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profoundly yours the abledbody blog

On a panel with social media innovators and educators, Andy Carvin (@acarvin) moderated a discussion on the different social media channels available to students and others. Carvin is a social media strategist for NPR and the author of EdWeb: Exploring Technology & School Reform. Other panelists included Steve Hargadon, founder of the Classroom 2.0 social network; Lee Rainie (@lrainie), director of the Pew Internet & American Life Project, a think tank that studies the social impact of the Internet; and Michael Levine, executive director, Joan Ganz Cooney Center, which supports research and investments in media technology for young children. The panel began with an excellent slideshow on how teens use technology today. Some examples: 14% of online kids blog; 54% read blogs; 55% use wikipedia; and 73% use social networks. You can view it here. (Thanks, @lrainie!) As brilliant as all these guys are, there was, unfortunately, not much discussion on assistive ... keep reading »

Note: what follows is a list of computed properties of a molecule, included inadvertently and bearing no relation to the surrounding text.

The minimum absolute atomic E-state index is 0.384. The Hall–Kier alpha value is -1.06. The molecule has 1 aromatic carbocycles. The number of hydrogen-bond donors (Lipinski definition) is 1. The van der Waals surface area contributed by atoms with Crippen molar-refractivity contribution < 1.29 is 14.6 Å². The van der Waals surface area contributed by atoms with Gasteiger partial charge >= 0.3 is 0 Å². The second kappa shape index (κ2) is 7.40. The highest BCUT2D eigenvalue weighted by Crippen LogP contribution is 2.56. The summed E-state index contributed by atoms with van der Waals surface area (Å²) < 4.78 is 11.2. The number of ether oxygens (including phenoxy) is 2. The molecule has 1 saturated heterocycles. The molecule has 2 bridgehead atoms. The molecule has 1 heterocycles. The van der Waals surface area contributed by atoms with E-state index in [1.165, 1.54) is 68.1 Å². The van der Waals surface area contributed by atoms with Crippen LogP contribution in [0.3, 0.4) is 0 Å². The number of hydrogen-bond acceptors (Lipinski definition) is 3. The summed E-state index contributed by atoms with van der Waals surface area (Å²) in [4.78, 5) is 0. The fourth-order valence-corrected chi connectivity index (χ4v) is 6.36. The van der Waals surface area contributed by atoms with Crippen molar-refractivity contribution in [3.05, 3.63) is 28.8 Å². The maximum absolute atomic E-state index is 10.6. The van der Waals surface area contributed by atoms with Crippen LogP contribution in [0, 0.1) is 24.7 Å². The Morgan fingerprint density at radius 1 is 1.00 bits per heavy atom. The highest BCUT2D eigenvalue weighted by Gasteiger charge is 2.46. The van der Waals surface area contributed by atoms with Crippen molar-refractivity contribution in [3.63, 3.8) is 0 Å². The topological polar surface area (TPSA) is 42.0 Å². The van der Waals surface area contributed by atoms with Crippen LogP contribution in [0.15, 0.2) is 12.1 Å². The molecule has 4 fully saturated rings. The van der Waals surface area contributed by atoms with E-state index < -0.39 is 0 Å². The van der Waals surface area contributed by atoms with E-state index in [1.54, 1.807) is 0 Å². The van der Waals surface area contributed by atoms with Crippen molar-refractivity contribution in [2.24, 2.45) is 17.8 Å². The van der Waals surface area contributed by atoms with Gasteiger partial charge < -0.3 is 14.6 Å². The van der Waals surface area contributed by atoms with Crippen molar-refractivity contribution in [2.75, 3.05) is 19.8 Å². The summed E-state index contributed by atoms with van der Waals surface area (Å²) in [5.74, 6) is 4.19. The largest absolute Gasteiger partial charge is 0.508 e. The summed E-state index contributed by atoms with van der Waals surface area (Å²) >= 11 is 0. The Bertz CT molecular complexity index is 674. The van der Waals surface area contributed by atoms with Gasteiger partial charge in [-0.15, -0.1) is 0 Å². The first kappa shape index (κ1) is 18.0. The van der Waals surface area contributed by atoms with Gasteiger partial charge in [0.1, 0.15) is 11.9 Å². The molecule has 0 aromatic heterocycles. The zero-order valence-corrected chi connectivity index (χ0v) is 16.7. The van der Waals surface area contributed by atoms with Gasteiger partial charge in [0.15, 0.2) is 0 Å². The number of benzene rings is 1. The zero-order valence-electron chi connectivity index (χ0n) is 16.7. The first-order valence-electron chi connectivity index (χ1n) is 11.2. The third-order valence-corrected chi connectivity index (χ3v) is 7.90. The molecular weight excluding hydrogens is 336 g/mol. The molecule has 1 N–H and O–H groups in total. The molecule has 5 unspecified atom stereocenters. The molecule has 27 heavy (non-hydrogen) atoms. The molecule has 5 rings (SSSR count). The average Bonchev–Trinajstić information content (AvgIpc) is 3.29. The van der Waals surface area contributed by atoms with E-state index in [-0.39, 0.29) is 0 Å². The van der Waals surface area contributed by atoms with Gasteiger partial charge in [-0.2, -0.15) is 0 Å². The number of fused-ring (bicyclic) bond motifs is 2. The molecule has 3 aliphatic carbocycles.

The New York Times reports that disabled students are spanked more, based on a study of corporal punishment in 21 states. The study shows that more than 200,000 schoolchildren are paddled, spanked or subjected to other physical punishment each year, and disabled students get a disproportionate share of the treatment. The Human Rights Watch and the American Civil Liberties Union, the two watchdog groups that prepared the report, are pressing federal and state lawmakers to extend a corporal punishment ban nationwide and enact an immediate moratorium on physical punishment of students with disabilities. In federal Department of Education data, 223,190 public school students nationwide were reported to have been paddled during the 2006-07 school year. Of these, at least 19 percent — about 41,972 students — had disabilities. Nationwide, students with disabilities make up 14 percent of all students. As recently as the 1970s, only two states had laws banning corporal punishment, but 28 ... keep reading »

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